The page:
Sail fishing has improved dramatically over the course of the last several weeks. A spring migration of Sailfish is typical in April so we are happy to see them here. Most of our Sails are being caught on live bait fished from kites. We are also catching Kingfish, Little Tunny and a few Blackfin Tuna off the kite. Amberjacks have moved in on the wrecks along with a few Cobia. On the reef, Yellowtail Snapper and Mutton Snapper are biting pretty well although Sharks have been a problem on a lot of spots. We are seeing a lot of tailing Hammerhead Sharks as is also typical this time of year.
Author Archives: CaptainBrad
We have been working hard over the last several weeks to produce decent catches for our clients. As is always the case with fishing, some days are better than others. Staying flexable and being willing to employ lots of different tactics, all in the same day has been the key to success. I have often counted more than 20 different rods and reels that need to be put away at the end of the day because we’ve been trolling, kite fishing, and bottom fishing all on the same trip. Here are a few photos of quality fish from the last several weeks.
Fishing in the Key West area has been improving over the last several weeks. The primary change has been the arrival of greater numbers of King Mackerel. These are crowd pleasing fish for their savage strikes, and hard fighting qualities on the light tackle gear we employ to catch them. Being a schooling fish,Â where there is one there are more, and flurries of multiple hook ups is common. In addition to Kings, Blackfin Tuna have been a reliable target particularly early and late in the day. Anchored down on reefs and wrecks we are producing good numbers of Yellowtail Snapper along with Mutton Snapper. Grouper are also biting well, particularly Red Grouper although with the season closed until May 1st these fish must be released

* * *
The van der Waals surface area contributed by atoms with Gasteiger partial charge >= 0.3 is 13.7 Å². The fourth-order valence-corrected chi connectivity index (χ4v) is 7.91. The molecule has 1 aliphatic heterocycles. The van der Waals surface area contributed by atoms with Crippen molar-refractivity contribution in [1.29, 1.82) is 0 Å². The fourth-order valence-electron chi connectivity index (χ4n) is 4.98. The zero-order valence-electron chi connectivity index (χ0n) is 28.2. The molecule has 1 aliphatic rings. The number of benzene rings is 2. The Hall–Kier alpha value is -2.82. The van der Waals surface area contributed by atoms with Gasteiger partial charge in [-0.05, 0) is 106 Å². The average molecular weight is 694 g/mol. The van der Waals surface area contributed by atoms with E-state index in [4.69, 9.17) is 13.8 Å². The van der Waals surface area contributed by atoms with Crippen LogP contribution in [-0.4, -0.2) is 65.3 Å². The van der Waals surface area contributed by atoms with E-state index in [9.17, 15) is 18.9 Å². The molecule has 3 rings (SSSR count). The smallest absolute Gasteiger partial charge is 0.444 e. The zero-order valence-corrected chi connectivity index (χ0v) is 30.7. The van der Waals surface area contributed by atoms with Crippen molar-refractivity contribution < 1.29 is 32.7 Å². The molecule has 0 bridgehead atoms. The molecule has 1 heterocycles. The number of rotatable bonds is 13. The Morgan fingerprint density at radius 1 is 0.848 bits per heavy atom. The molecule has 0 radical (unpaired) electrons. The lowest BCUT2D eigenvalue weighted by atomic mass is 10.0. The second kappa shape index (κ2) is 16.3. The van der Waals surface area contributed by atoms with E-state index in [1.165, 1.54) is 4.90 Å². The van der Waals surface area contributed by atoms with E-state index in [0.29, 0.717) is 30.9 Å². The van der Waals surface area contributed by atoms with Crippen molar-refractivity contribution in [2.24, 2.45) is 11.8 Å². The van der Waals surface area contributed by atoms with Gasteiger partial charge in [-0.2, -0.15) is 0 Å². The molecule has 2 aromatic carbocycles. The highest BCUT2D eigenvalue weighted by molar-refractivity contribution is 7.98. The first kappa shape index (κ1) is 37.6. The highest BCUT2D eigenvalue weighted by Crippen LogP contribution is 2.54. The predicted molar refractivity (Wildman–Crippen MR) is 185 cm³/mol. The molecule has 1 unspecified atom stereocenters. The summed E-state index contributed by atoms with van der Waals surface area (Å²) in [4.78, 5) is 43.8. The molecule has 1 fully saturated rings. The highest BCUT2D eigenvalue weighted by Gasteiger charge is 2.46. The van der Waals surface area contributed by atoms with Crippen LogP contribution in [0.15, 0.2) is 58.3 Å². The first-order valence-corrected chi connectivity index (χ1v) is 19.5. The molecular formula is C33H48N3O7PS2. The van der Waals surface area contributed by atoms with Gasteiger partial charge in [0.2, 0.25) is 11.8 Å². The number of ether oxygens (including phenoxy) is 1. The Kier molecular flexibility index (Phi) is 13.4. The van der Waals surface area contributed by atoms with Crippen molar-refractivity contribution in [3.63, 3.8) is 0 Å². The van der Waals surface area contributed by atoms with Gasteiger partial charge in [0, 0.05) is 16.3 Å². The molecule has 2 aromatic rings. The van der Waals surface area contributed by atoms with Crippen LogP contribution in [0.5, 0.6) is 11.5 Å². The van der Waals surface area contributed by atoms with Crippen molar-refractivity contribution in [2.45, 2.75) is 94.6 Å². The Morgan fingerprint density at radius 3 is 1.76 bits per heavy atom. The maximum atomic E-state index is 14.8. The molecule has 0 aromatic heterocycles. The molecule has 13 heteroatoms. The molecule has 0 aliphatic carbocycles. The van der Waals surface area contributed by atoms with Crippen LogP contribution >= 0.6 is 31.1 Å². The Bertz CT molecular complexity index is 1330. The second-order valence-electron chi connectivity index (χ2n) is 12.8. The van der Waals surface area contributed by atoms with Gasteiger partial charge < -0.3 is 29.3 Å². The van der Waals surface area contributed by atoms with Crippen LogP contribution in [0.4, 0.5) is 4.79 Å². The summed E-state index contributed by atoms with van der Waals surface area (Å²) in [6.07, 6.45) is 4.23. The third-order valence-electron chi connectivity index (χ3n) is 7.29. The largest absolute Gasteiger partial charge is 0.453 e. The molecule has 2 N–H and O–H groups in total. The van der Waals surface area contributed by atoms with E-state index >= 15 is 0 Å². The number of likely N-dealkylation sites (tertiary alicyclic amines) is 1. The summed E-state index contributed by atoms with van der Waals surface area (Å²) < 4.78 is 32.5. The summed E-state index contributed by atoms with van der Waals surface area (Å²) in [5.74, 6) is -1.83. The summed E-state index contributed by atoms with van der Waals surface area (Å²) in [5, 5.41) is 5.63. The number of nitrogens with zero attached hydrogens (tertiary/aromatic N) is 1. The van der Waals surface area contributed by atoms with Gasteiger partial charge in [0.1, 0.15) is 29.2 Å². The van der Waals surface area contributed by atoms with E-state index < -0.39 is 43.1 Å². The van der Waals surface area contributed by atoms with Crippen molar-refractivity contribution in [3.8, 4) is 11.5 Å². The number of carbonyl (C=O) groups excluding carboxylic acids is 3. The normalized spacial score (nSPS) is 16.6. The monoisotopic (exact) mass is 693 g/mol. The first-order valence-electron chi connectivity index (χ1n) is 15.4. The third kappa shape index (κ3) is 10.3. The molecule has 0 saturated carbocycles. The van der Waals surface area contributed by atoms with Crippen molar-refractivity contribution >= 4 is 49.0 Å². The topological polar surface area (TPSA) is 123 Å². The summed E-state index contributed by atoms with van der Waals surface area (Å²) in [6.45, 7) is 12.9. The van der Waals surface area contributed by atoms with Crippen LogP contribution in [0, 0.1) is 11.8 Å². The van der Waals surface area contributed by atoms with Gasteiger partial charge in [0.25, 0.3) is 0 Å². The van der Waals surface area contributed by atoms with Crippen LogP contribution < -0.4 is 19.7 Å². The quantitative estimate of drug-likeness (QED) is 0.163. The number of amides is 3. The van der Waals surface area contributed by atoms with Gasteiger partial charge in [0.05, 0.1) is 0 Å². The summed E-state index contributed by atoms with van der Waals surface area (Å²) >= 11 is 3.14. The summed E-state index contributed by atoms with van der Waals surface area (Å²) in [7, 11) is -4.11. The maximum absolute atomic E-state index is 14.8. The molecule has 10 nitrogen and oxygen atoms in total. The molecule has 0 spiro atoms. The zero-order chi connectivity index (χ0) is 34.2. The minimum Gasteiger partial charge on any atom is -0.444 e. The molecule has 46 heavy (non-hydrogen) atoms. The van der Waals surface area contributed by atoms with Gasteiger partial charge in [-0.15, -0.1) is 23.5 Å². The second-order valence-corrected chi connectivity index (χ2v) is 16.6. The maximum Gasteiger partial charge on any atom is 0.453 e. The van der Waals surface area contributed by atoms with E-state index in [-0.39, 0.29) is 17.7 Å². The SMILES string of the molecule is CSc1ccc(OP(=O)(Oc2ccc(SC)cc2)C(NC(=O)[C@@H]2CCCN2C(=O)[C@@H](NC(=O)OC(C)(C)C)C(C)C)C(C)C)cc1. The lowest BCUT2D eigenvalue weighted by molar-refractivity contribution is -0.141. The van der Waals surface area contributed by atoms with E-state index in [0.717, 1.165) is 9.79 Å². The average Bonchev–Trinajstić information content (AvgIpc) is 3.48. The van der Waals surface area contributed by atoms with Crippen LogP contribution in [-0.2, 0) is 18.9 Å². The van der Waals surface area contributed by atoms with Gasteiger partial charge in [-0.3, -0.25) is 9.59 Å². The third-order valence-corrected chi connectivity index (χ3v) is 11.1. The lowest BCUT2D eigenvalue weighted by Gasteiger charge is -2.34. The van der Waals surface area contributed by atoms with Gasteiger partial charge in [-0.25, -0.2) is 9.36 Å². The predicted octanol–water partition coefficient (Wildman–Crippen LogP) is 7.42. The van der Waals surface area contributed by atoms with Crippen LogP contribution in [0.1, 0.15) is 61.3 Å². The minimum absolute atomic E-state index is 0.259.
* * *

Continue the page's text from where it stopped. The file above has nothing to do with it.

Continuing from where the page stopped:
Fishing over the course of the last month has been decidedly uneven. On successful days when “the plan” came together we’ve produced both Blue water fish such as Sailfish and Tuna as well as reef fish such as Snapper and Grouper all in the same day. Live baiting, deadbaiting, kite fishing, as well as anchoring and chumming have all been a part of our tactics. Other days have been tough- live bait not cooperating, dirty weedy lifeless water, or too much or too little current in the wrong direction. Perhaps the most significant oddity in the fishing this winter has been the scarcity of King Mackerel which we rely on for dependable rod bending action this time of year. Without the Kings, its been a steady diet of Cero, Little Tunny, and Yellowtail with a few Sailfish and Tuna mixed in.
Unseasonably warm weather prodominated during the month of December. As a result much of the fishing action that we anticipate for the early winter season has been slow to develop. King Mackerel for example have remained scarce. We have been catching a modest number of Sailfish and Tuna. We had an excellent though short lived blitz of Wahoo’s as well. The reef edge is producing Mutton Snapper and Yellowtail along with Cero. Shark fishing for those who want to pull on something big has been outstanding. Inshore on the patch reefs there is plenty of action from Grouper and Muttons.